Stephan van Hulst wrote:The fact that it works at all is more luck than anything else.
A big part of the problem is that you're passing the same list instance to every asynchronous task handler and clearing it instead of creating a new one. So not only does every handler work with the same list of lines, the lines are cleared at the same time that the processing begins.
Piet Souris wrote:hi Stanley,
as said: it is not a question of whether a Function works and a Consumer doesn't, but the question what is a legal Function and what is a legal Consumer.
I must say: your code, although nothing wrong with it, is not very transparant. To make the error a little easier to spot, let's make a separate Function and a separate Consumer. If you get an error in one of these, then you know that the problem is not in the 's.changeState(2)' part of the code,
So here goes:
So, when we apply this function to some StateCount c, then the return value is c.count + 1.
On its own, c.count + 1 means nothing, you get a compiler error here, stating that this value should be assigned to a variable. Now have a look at the method 'stateChanged':
You invoke it with:
So, in effect, what you do is saying:
and as you can see, this is perfectly legal code.
Now for the Consumer part. Again, let's check if the Consumer as you defined it is correct:
As you will notice, this gives a compiler error, stating that an int (the result of the right part) cannot be converted to void, as a Consumer must be.
So, let's try a variant:
Now we return nothing, but as before, we get the error that the right hand part is not a statement and should be assigned to a variable.
Well, let's do that, but the way I do it makes it necessary to make the variable 'count' available to other classes as well: make it a public variable (that is bad practice, never do that in your code, but it is just for demonstrations sake)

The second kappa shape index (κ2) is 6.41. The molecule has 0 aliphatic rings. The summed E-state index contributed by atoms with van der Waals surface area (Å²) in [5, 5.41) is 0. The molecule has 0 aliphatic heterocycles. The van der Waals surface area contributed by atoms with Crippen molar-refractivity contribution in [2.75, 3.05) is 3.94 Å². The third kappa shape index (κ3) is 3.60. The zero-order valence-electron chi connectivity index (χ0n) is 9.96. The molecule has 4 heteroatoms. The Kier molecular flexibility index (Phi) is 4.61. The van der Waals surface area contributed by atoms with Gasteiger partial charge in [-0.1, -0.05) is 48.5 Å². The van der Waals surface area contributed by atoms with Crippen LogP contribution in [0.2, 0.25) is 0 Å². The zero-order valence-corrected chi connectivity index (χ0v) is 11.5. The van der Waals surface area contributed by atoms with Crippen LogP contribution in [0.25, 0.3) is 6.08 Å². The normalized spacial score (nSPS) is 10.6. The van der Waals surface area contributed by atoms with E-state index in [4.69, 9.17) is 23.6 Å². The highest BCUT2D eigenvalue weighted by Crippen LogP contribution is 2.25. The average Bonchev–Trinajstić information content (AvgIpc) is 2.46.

And that is perfectly legal as well.
So, with the Function sToi and Consumer consumer defined (and legal), we can invoke them, either as you invoke them,but also as follows:
As said, having the separate sToi and consumer makes it just a tad easier to see what is going on.
Looking back, I must admit that this is actually not an easy subject at all! It is a subject that takes a lot of practising, and a lot of trying until you get it right! But the reward of putting all that effort is there: it is big fun working with all of these Consumers, Functions, Predicates and similar. Of course, if you have additional questions, just come up with them.
Junilu Lacar wrote:Additionally, your usage of the Function and Consumer interfaces are smelly. I can't quite put my finger on it but it just seems like there's way too much unnecessary intimacy between the StateCount class and the lambdas. The lambdas having a reference to StateCount does not look right to me. And Consumer seems like the opposite of what you should use. That is, it seems to me a
ProducerSupplier is more appropriate for what you want to do. I'll try to come up with an example to show something I think is more sensible.
Junilu Lacar wrote:between the StateCount class and the lambdas
Piet Souris wrote:hi Stanley,
it is the expresson 'c -> s.getCount() += 1' that is invalid. In fact, it boils down to: s.getCount() = s.getCount() + 1, which is invalid.
If you add the method
and make the Consumer:
then all is well.
MockedFetchFromTable.parallelFetchFromTwoTable() second result----->nameId#first name#secondName
It is not intended that implementors be threadsafe. Instead each thread/transaction should obtain its own instance from a SessionFactory.
Obtains the current session. The definition of what exactly "current" means controlled by the CurrentSessionContext impl configured for use.